Optical Signature Analysis of Liver Ablation Stages Exploiting Spatio-Spectral Imaging

Mohamed H. Aref orcid (Login required)
Biomedical Engineering Department, Military Technical College, Cairo, Egypt

Ramy Abdlaty orcid
Biomedical Engineering Department, Military Technical College, Cairo, Egypt

Mohamed Abbass orcid
Biomedical Engineering Department, Military Technical College, Cairo, Egypt

Ibrahim H. Aboughaleb orcid
Biomedical Engineering Researcher, Egyptian armed forces, Cairo, Egypt

Ayman A. Nassar orcid
Biomedical Engineering Researcher, Egyptian armed forces, Cairo, Egypt

Abou-Bakr M. Youssef
System & Biomedical Engineering Department, Cairo University, Giza, Egypt

Paper #3412 received 29 Mar 2021; revised manuscript received 19 Jun 2021; accepted for publication 21 Jun 2021; published online 29 Jun 2021.

DOI: 10.18287/JBPE21.07.020306


Background and Objective: Thermal ablation modalities such as Radiofrequency ablation (RFA) / Microwave ablation (MWA) are deliberately used for marginally invasive tumor removal by escalating tissue temperature. For precise tumor extinguish, thermal ablation outcomes need routine monitoring for tissue necrosis in a challenging research task. The study aims to exploit hyperspectral imaging (HSI) to evaluate the impact of the liver tissue ablation. Materials and Methods: RFA with temperature range (≥80 °C) was accomplished on the ex vivo animal liver and evaluated using a spectral camera (400~1000 nm). The spectral signatures were extracted from the HSI data after the following processing steps: capturing three spectral data cubes for each liver sample with total 7-samples (before ablation, after ablation, and after ablation with sample slicing) using an HSI optical configuration. The custom HSI processing comprises “Top-hat and Bottom-hat transform” combined with “watershed transform” image segmentation to increase the intensity for a region of interest (ROI) of the investigated tissue, linking spectral and spatial data. Additionally, statistical analysis for HSI data was performed to exclusively select the best spectral band that discriminates between the normal, thermally-damaged, and ablated liver regions. Results: The variation of the optical parameters for the investigated liver samples provides variable interaction with the light diffuse reflection (Ŗd) over the spectrum range (400~1000 nm). Where, the extracting spectral information of the various tissue zones from the induced RFA linked to the hemoglobin, methemoglobin, and water permits variations. The generated spectral image after image enhancement utilizing “Top-hat and Bottom-hat transform” followed by “watershed segmentation”, showed high contrast between normal and thermal regions at a wavelength (600 nm). However, the wavelength (900 nm) shows a high variance between the normal and ablated regions. Finally, delineation of the thermal and ablated regions on the complemented enhanced image. Conclusion: HSI is considered a promising optical noninvasive technique for monitoring the RFA toward enhancing the ablation-based treatment for liver tumor outcomes.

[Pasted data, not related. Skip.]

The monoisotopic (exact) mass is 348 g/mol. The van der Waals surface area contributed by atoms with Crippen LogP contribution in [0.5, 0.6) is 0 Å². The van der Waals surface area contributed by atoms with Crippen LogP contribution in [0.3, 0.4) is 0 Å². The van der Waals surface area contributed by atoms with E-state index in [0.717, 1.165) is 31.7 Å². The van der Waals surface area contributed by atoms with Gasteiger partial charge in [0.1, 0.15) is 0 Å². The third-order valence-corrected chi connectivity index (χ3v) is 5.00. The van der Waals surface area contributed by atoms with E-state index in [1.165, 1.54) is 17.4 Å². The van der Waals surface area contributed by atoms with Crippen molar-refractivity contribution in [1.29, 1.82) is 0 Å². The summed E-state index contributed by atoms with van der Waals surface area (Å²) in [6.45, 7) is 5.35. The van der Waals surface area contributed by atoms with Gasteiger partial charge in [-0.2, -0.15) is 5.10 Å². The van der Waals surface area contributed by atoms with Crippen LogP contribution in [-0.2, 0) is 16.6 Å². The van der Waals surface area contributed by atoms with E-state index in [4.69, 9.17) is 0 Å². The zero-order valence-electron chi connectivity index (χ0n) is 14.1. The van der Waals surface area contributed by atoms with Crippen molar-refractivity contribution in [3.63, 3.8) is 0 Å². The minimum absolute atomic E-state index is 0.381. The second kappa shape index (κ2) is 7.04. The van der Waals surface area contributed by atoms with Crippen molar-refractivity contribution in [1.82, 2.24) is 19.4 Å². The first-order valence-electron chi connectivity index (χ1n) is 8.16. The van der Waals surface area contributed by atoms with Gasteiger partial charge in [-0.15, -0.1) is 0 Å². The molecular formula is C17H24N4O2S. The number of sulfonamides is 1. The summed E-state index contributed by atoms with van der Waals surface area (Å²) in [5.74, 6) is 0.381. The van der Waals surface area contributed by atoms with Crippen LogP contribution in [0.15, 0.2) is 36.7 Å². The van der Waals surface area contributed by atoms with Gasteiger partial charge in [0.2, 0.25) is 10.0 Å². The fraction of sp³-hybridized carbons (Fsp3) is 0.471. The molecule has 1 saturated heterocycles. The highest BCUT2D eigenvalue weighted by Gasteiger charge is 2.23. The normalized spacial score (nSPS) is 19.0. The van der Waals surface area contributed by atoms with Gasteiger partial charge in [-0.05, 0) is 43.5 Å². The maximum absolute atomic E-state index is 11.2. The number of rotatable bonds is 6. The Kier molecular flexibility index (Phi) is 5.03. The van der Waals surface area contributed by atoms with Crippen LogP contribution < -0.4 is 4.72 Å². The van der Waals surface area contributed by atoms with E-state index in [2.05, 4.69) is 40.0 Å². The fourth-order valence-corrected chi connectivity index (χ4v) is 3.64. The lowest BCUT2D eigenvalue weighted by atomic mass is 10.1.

liver cancer; hyperspectral imaging; radiofrequency ablation; thermal damage; top-hat and bottom-hat transform; watershed segmentation

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